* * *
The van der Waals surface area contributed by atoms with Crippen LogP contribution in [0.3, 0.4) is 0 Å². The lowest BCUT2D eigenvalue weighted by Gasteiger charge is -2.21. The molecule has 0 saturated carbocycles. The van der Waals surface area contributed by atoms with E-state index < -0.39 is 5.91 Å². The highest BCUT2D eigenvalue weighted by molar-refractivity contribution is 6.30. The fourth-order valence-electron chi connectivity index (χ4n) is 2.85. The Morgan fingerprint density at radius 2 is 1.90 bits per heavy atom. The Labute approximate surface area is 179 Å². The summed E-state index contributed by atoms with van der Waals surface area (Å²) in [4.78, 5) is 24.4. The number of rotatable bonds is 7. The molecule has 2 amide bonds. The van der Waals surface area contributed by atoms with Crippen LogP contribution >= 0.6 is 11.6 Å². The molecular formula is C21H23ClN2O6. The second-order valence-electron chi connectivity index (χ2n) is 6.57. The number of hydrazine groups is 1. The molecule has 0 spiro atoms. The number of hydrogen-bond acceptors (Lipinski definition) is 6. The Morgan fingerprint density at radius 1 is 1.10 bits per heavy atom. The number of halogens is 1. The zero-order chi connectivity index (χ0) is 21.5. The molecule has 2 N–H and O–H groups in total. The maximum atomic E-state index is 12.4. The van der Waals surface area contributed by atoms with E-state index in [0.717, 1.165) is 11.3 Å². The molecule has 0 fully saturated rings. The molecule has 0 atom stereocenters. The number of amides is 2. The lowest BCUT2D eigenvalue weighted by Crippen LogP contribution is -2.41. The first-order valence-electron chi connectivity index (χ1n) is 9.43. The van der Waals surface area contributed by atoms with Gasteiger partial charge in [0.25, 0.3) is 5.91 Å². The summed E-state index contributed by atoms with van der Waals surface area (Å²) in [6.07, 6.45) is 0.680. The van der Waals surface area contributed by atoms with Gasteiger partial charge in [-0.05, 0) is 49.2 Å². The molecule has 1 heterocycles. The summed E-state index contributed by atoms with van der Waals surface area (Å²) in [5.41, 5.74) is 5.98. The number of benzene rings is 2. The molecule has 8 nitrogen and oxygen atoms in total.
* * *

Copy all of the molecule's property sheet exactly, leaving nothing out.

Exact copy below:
The van der Waals surface area contributed by atoms with Crippen LogP contribution in [0.3, 0.4) is 0 Å². The lowest BCUT2D eigenvalue weighted by Gasteiger charge is -2.21. The molecule has 0 saturated carbocycles. The van der Waals surface area contributed by atoms with E-state index < -0.39 is 5.91 Å². The highest BCUT2D eigenvalue weighted by molar-refractivity contribution is 6.30. The fourth-order valence-electron chi connectivity index (χ4n) is 2.85. The Morgan fingerprint density at radius 2 is 1.90 bits per heavy atom. The Labute approximate surface area is 179 Å². The summed E-state index contributed by atoms with van der Waals surface area (Å²) in [4.78, 5) is 24.4. The number of rotatable bonds is 7. The molecule has 2 amide bonds. The van der Waals surface area contributed by atoms with Crippen LogP contribution >= 0.6 is 11.6 Å². The molecular formula is C21H23ClN2O6. The second-order valence-electron chi connectivity index (χ2n) is 6.57. The number of hydrazine groups is 1. The molecule has 0 spiro atoms. The number of hydrogen-bond acceptors (Lipinski definition) is 6. The Morgan fingerprint density at radius 1 is 1.10 bits per heavy atom. The number of halogens is 1. The zero-order chi connectivity index (χ0) is 21.5. The molecule has 2 N–H and O–H groups in total. The maximum atomic E-state index is 12.4. The van der Waals surface area contributed by atoms with E-state index in [0.717, 1.165) is 11.3 Å². The molecule has 0 fully saturated rings. The molecule has 0 atom stereocenters. The number of amides is 2. The lowest BCUT2D eigenvalue weighted by Crippen LogP contribution is -2.41. The first-order valence-electron chi connectivity index (χ1n) is 9.43. The van der Waals surface area contributed by atoms with Gasteiger partial charge in [0.25, 0.3) is 5.91 Å². The summed E-state index contributed by atoms with van der Waals surface area (Å²) in [6.07, 6.45) is 0.680. The van der Waals surface area contributed by atoms with Gasteiger partial charge in [-0.05, 0) is 49.2 Å². The molecule has 1 heterocycles. The summed E-state index contributed by atoms with van der Waals surface area (Å²) in [5.41, 5.74) is 5.98. The number of benzene rings is 2. The molecule has 8 nitrogen and oxygen atoms in total.